“We go where we’re called,” Greenville Police Chief Ken Miller said. “We police where people are telling us there are problems. We’re not an agency — and I don’t know a police agency — that tries to balance racially its interdiction of drugs off the street.”

The bulk of the drugs and weapons calls the city receives are in minority communities, Miller said. He said he won’t apologize if police tactics disproportionately engage black men and lead to more seizures.

In Greenville County, the Sheriff’s Office initiated 256 forfeiture cases from 2014-2016, of which 150 involved blacks and 85 involved whites.

Greenville city police had 89 cases. Of those, 53 involved blacks and 22 involved whites.

Miller said the city has spent time and money on racial bias training and is working to better track data on traffic stops.

David Smith, one of the architects of the expanded forfeiture laws enacted in the 1980s to fight the War on Drugs, said it’s a great tool for going after significant criminals. Drug lords. White collar masterminds. But increasingly forfeiture has been co-opted by local police forces to take petty cash on the side of the road, he said.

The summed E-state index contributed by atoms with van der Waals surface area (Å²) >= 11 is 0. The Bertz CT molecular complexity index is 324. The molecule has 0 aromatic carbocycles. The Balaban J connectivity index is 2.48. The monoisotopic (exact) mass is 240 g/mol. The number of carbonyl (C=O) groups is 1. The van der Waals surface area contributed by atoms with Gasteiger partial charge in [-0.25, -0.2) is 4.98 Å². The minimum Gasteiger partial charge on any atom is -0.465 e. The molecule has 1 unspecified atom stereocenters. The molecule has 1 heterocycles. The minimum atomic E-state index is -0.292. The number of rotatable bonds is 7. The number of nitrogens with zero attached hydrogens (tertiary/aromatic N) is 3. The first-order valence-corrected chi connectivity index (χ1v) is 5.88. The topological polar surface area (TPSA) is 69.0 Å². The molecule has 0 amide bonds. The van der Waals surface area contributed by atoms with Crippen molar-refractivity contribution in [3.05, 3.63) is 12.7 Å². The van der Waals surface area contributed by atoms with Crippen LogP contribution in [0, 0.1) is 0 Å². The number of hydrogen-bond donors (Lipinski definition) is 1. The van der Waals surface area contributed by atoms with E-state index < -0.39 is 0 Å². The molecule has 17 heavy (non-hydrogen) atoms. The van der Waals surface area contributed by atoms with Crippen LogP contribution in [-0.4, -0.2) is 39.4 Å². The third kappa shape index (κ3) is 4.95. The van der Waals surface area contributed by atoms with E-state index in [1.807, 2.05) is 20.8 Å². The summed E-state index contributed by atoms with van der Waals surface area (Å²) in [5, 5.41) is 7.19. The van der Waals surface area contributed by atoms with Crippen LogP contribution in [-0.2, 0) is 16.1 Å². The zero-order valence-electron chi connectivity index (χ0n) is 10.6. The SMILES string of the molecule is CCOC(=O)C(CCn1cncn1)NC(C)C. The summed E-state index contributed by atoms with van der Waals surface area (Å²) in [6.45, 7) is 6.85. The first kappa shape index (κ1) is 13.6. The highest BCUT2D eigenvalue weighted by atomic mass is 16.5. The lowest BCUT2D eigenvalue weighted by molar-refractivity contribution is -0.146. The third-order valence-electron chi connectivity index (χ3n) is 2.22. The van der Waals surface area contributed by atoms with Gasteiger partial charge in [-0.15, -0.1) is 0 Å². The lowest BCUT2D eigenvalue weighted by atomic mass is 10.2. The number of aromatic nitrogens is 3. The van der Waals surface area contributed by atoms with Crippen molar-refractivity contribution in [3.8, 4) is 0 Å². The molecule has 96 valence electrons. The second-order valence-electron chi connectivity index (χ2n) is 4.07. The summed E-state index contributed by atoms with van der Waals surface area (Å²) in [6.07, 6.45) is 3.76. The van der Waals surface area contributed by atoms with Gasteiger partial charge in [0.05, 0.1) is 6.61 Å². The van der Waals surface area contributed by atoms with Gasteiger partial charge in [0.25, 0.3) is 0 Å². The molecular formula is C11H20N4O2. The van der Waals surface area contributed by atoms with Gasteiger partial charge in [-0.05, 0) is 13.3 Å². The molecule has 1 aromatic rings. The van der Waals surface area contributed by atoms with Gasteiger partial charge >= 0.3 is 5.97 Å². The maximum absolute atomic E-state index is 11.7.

Grant, the Atlanta musician, said he understands how police work and knew right away he would fight to get his money back, even if it cost him legal fees.

“They knew we were young, and we were black,” Grant said. “They pulled us over, gave us a bogus reason. We didn’t consent to search; they searched anyway.”

Grant’s drug charge was dismissed, and though he had proof that he earned his money legally — show schedules, payment receipts, contracts — it could have taken another two years before he could challenge the forfeiture in court. So Grant chose to settle rather than wait.

The state got $500. He got $7,500 back but had to pay his attorney $2,500.